Event planners say most companies still want to reward their employees with a Christmas party. ((Charles Platiau/Reuters))

Calgary party planners say companies are scaling back or cancelling Christmas gatherings because they don't want to be seen as being excessive in this shaky financial climate.

"There are lots of companies that are focused on being responsible to their shareholders and making sure they're giving their value back to their shareholders," said Ken Kristoffersen, who runs Experiential Events.

Event planners say most companies still want to reward their employees in some way, but they are trimming menus, eliminating free booze and ditching live bands, especially big names that have to be flown in.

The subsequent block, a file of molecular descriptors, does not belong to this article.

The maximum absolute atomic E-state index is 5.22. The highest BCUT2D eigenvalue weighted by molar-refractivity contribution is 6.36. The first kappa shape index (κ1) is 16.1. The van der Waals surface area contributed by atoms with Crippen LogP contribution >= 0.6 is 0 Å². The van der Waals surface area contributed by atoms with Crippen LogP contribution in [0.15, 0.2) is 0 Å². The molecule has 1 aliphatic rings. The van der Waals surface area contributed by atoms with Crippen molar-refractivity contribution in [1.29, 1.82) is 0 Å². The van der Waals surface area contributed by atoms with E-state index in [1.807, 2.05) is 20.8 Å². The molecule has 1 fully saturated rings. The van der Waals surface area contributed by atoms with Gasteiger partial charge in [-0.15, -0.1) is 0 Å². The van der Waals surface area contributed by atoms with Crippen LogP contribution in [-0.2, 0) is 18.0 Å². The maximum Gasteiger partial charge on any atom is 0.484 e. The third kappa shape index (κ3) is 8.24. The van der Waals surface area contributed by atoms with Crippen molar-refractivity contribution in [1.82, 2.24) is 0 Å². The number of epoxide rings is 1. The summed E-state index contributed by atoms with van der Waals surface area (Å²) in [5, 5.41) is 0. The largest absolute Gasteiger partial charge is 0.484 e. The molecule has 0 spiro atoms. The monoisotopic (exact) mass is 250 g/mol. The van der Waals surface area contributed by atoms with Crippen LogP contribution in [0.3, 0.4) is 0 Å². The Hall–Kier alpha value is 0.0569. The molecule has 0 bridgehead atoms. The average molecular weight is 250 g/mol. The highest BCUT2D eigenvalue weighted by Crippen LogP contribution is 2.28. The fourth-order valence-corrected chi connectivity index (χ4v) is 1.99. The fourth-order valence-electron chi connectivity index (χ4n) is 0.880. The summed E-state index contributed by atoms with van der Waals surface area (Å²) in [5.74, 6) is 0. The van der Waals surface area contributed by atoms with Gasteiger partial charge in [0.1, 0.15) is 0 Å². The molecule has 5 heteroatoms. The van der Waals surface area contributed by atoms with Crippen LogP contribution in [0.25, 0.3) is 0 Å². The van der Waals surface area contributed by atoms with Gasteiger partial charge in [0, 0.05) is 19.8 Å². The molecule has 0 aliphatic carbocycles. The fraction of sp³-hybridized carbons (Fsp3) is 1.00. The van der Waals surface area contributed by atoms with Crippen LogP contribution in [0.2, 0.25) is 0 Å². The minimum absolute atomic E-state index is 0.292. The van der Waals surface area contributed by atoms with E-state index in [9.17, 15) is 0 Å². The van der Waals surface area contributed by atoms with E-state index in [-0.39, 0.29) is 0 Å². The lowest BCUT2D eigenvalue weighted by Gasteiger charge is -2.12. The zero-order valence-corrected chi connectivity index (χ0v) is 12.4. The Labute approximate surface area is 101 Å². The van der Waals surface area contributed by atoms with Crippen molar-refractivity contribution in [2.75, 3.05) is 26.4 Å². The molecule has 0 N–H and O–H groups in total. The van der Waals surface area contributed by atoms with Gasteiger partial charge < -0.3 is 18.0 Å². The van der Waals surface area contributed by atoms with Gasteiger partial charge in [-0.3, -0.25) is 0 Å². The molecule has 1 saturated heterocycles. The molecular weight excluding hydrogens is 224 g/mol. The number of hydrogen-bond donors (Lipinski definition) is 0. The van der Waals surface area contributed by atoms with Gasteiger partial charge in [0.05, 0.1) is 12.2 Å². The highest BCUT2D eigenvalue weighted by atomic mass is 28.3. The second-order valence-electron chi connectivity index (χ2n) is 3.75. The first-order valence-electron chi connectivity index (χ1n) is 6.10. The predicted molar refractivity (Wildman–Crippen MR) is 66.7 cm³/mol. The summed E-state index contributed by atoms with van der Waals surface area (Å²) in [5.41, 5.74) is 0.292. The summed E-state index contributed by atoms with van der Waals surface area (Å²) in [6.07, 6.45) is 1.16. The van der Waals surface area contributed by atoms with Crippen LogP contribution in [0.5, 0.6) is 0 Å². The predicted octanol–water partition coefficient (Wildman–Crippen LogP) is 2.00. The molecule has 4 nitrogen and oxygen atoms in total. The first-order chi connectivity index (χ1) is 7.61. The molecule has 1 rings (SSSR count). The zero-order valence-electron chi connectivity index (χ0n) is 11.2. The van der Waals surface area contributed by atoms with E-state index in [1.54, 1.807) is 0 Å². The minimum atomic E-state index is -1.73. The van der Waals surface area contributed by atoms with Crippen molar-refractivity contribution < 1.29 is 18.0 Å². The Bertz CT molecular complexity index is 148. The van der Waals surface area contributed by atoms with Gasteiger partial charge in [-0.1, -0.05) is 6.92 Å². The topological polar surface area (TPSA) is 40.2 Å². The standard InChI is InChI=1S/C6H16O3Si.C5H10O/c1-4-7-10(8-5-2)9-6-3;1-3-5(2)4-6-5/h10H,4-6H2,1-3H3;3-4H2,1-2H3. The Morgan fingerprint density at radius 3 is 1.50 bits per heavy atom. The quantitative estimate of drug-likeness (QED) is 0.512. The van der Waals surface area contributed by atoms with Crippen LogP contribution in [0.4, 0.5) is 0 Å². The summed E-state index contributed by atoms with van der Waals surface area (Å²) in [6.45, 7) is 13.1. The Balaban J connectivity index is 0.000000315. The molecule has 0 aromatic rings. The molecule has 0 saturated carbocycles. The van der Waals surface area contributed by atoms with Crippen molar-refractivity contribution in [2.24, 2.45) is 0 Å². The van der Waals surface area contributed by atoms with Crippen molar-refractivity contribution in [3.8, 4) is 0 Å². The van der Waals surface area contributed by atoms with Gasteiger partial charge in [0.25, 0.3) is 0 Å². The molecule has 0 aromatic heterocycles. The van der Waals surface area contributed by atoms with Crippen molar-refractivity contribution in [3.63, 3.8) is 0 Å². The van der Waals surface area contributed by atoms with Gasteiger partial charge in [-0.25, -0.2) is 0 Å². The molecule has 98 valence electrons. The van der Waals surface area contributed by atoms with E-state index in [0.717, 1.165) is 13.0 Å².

Walking away from deposits


Film's most famous Scrooge, played by Alistair Sim in 1951's A Christmas Carol, would probably never walk away from a $25,000 deposit. (Hulton Archive/Getty Images)

Brad Saville, a planner with Fuze Entertainment Solutions, said he has heard of a couple of companies that have walked away from deposits of $25,000 or more.

"It's cheaper for them to cancel the party than to have the party," he said. "One company in particular that was planning a fairly big party at a fairly decent venue, flat out called and said they are cancelling."

Kristoffersen said the parties were planned well before the drop in oil prices and the stock market turmoil, so he is curious to find out what will happen next year.

"Obviously next year people are going to be doing their planning knowing what the state of the economy is, whereas this year's planning was done in the previous economy."